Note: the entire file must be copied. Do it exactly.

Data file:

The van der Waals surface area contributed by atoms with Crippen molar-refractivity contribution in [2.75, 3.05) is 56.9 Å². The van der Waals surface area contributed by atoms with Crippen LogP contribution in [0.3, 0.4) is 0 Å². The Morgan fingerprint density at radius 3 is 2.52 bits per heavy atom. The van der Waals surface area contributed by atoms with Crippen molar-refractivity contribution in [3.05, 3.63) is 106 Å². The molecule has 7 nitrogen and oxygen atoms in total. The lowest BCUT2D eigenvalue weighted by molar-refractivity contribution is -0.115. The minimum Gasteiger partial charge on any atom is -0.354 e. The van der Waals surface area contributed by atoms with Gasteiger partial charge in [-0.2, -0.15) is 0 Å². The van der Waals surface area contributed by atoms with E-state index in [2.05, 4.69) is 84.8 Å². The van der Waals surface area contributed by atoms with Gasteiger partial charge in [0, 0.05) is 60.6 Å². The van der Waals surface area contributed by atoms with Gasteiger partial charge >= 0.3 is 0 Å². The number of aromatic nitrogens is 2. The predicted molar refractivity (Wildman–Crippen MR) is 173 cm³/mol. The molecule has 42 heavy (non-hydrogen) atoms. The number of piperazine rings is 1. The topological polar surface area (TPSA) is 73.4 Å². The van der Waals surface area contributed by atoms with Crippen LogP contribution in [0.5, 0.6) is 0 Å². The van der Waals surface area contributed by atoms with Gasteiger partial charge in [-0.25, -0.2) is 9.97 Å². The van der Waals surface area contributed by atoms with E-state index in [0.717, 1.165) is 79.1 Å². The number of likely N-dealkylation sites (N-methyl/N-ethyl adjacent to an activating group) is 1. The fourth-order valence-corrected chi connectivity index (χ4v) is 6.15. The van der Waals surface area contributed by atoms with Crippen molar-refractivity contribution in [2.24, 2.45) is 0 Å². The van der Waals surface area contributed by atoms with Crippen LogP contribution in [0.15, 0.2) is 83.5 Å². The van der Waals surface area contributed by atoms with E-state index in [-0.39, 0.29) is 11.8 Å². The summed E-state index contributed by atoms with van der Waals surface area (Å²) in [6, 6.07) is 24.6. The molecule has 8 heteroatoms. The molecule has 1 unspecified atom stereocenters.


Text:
The van der Waals surface area contributed by atoms with Crippen molar-refractivity contribution in [2.75, 3.05) is 56.9 Å². The van der Waals surface area contributed by atoms with Crippen LogP contribution in [0.3, 0.4) is 0 Å². The Morgan fingerprint density at radius 3 is 2.52 bits per heavy atom. The van der Waals surface area contributed by atoms with Crippen molar-refractivity contribution in [3.05, 3.63) is 106 Å². The molecule has 7 nitrogen and oxygen atoms in total. The lowest BCUT2D eigenvalue weighted by molar-refractivity contribution is -0.115. The minimum Gasteiger partial charge on any atom is -0.354 e. The van der Waals surface area contributed by atoms with Gasteiger partial charge in [-0.2, -0.15) is 0 Å². The van der Waals surface area contributed by atoms with E-state index in [2.05, 4.69) is 84.8 Å². The van der Waals surface area contributed by atoms with Gasteiger partial charge in [0, 0.05) is 60.6 Å². The van der Waals surface area contributed by atoms with Gasteiger partial charge >= 0.3 is 0 Å². The number of aromatic nitrogens is 2. The predicted molar refractivity (Wildman–Crippen MR) is 173 cm³/mol. The molecule has 42 heavy (non-hydrogen) atoms. The number of piperazine rings is 1. The topological polar surface area (TPSA) is 73.4 Å². The van der Waals surface area contributed by atoms with Crippen LogP contribution in [0.5, 0.6) is 0 Å². The van der Waals surface area contributed by atoms with Gasteiger partial charge in [-0.25, -0.2) is 9.97 Å². The van der Waals surface area contributed by atoms with E-state index in [0.717, 1.165) is 79.1 Å². The number of likely N-dealkylation sites (N-methyl/N-ethyl adjacent to an activating group) is 1. The fourth-order valence-corrected chi connectivity index (χ4v) is 6.15. The van der Waals surface area contributed by atoms with Crippen molar-refractivity contribution in [2.24, 2.45) is 0 Å². The van der Waals surface area contributed by atoms with Crippen LogP contribution in [0.15, 0.2) is 83.5 Å². The van der Waals surface area contributed by atoms with E-state index in [-0.39, 0.29) is 11.8 Å². The summed E-state index contributed by atoms with van der Waals surface area (Å²) in [6, 6.07) is 24.6. The molecule has 8 heteroatoms. The molecule has 1 unspecified atom stereocenters.